Lem’s latest: Chavez Jr. and Sr. a formidable team
LAS VEGAS — There was a time around two years ago that Julio Cesar Chavez Jr. thought that he would lose his Hall of Fame father to drugs and alcohol.
“I kept thinking this guy is going to die,” Chavez Jr. told sportswriter Norm Frauenheim. “He’s going to die. I got used to thinking about it.”
This, talking about a man whose legendary status in the sport includes being a three-division champion who went 89-0-1 before losing his first bout, and compiled an overall career mark of 107-6-2, with 86 knockouts.
But it was the son who rescued the father, seeking help to have Chavez Sr. sedated and then rushed to a rehabilitation center.
“Right now, our relationship is good,” said Chavez Jr. “It can withstand the disagreements we have.”
A clean and sober Julio Cesar Chavez Sr. will be there on Saturday night, when the 26-year-old southpaw Chavez Jr. (46-0-1, 32 knockouts) defends his WBC belt against RING champion Sergio Martinez (49-2-2, 28 KOs) in an HBO Pay Per View clash at the Thomas & Mack Center in Las Vegas.
Martinez’s trainer, Pablo Sarmiento, has called Chavez Jr. “a chicken,” and Martinez has said that he has “seen fear” in Chavez Jr.’s eyes.
“He talks a lot to the television cameras,” said Sarmiento. “But he doesn’t say these things to Sergio’s face when he’s looking him in the eyes.”
And now the father has come to the defense of his son.
“Martinez has been talking a lot about Julio and how he’s going to beat him. But he has invoked the devil,” said Chavez Sr. “When you see the devil coming, you are not going to know what to do. This Saturday, he’s going to eat all of the s–t that he’s been talking.”
CHAVEZ JR.’S TRAINER WELCOMES DAD, MOTIVATIONAL TRASH TALK
“Talk is talk. I did it in the beginning to make this fight happen because I wanted this fight. But as soon as the fight was signed I didn’t talk bad about Martinez because I didn’t dislike Martinez. Martinez is not a bad guy. He’s a nice guy and I wish him the best. But there has been a lot of trash talking,” said Roach.
“They will get under each other’s skin a little bit. It will be good for the fight. I hope that it affects [Chavez Jr.] I want it to affect him. I don’t want him to like this guy. I don’t want him touching gloves with this guy. I want him to fight this guy, be physical with this guy. I want him to hit him with low blows and hip shots and stuff like that. That’s part of boxing. I just don’t want him to hit him too low.”
MARTINEZ ON CHAVEZ: ‘HE HAS A GOOD BODY SHOT’
Of all of Chavez Jr.’s abilities, what Martinez respects most is the younger man’s work downstairs.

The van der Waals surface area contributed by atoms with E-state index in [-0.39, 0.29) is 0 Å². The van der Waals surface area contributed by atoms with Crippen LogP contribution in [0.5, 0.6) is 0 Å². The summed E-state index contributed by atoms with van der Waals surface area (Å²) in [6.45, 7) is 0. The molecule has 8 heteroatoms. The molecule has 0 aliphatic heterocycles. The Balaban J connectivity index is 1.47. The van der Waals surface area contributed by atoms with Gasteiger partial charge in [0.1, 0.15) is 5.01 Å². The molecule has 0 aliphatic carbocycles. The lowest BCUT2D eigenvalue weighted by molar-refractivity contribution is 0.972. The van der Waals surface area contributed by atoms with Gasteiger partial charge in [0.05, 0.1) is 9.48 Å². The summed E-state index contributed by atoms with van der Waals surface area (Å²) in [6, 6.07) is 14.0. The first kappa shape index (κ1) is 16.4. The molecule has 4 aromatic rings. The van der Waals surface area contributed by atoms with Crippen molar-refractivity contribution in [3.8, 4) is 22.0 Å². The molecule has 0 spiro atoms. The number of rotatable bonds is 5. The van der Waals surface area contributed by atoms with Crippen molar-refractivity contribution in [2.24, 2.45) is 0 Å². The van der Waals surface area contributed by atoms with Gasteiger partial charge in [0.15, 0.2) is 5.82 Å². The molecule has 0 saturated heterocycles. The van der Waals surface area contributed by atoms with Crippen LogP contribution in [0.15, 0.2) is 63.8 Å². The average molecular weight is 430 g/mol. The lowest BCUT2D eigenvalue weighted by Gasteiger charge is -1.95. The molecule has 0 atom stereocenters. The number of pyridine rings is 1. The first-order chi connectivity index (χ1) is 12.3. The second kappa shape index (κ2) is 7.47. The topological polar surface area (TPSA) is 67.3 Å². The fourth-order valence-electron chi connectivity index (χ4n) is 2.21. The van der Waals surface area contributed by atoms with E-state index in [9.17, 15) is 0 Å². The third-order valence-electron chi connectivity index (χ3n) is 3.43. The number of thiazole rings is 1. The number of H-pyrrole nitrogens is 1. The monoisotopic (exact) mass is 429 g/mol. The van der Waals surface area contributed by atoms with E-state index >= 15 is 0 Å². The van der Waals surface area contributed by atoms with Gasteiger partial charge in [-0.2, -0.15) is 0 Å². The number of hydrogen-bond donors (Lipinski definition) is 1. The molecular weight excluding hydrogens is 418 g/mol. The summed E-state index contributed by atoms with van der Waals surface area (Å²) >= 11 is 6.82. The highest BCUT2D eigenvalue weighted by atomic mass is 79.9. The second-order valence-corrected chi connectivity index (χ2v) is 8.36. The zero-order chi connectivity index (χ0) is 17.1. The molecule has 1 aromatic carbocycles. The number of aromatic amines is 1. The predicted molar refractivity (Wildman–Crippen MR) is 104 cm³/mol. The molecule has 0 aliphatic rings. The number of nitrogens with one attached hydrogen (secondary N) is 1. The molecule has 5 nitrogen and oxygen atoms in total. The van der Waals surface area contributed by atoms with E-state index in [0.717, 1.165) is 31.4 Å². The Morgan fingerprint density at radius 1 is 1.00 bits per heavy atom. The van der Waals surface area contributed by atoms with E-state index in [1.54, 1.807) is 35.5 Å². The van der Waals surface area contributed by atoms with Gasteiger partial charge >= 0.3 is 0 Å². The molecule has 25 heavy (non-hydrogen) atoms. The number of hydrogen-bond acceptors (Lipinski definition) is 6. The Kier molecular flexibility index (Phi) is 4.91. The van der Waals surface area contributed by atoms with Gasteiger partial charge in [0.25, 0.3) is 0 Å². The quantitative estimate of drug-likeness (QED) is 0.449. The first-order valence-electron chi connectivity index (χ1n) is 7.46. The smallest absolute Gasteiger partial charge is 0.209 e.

“He has a good body shot,” said Martinez, 37. “Beyond that, there is a lot of bad.”
Martinez ranks Chavez Jr. far below fellow left-hander Paul Williams, to whom he lost a disputed majority decision before knocking him out in the second round, and former undisputed middleweight champion Kelly Pavlik, whom he beat by unanimous decision.
Pavlik and Williams were hospitalized with cuts after their bouts. Macklin wasl left bleeding profusely around his eyes and had a large welt on his forehead after being knocked out in the 11th-round.
Barker suffered a perforated eardrum during an 11th-round stoppage loss to Martinez, and Dzinziruk was floored five times during an eighth-round knockout loss.
“Chavez is young. He’s strong. He has a good chin. But I am very patient. Very slowly, I will cut him up,” said Martinez. “I hope that somebody will feel sorry for him and stop the fight. Maybe Roach, the doctor, the referee or his own father. Because I will not stop punishing him until they do.”
PROMOTER: CHAVEZ JR.-MARTINEZ IS CLASS WARFARE
A Mexican Independence Day weekend event, Chavez Jr.-Martinez brings together two Hispanic fighters who come from different socio-economic backgrounds, as explained by Martinez’s promoter, Lou DiBella.
“Sergio Martinez is an unusual guy, and he’s an unusual fighter. He has a story that is typical of a lot of fighters. But that story is not typical of Chavez Jr. Chavez Jr.’s father is one of the greatest fighters who ever lived. Junior’s father is a multi-millionaire. Junior was lifted in tuxedos over the heads of guys who carried him into the ring with a Chavez head band around his head. Cute kid too, at the time,” said DiBella.
“But he had the best. He had the best his whole life. Sergio Martinez was shoeless in the slums of Argentina, having to fight his way out of the ghetto. Having to fight his way out of abject poverty. As hard as his family worked to make a life, and to make it through, and to make a living to feed their children. That’s a different way of being brought up that results in a different mentality.”
Chavez Sr. is back in Las Vegas, where, on Sept. 12 of 1992 — 20 years ago this week — he vanquished Hector Camacho Sr. in defense of his WBC junior welterweight belt at the Thomas and Mack Center.
Chavez Jr. was six years old.
“You have a young man here in Junior who is hungry for recognition, and who is hungry to step out of his father’s shadow. He’s hungry to be the champion who deserves to have the belt in front of him. I know that he’s in shape. I saw him arrive in town. I don’t want to hear this bulls–t about him being hurt, fat and not in shape,” said DiBella.
“He’s looking better than he has for any fight in his career. I know that he’s prepared, and I know that we have a tough, tough fight ahead of us. But the champion, who is the pound-for-pound great … is Sergio Martinez. He’s the hungrier fighter. He’s the fighter with more to gain, and the fighter with more to prove. He’s the fighter who has had the harder road.”
Photos by Naoki Fukuda
Lem Satterfield can be reached at [email protected]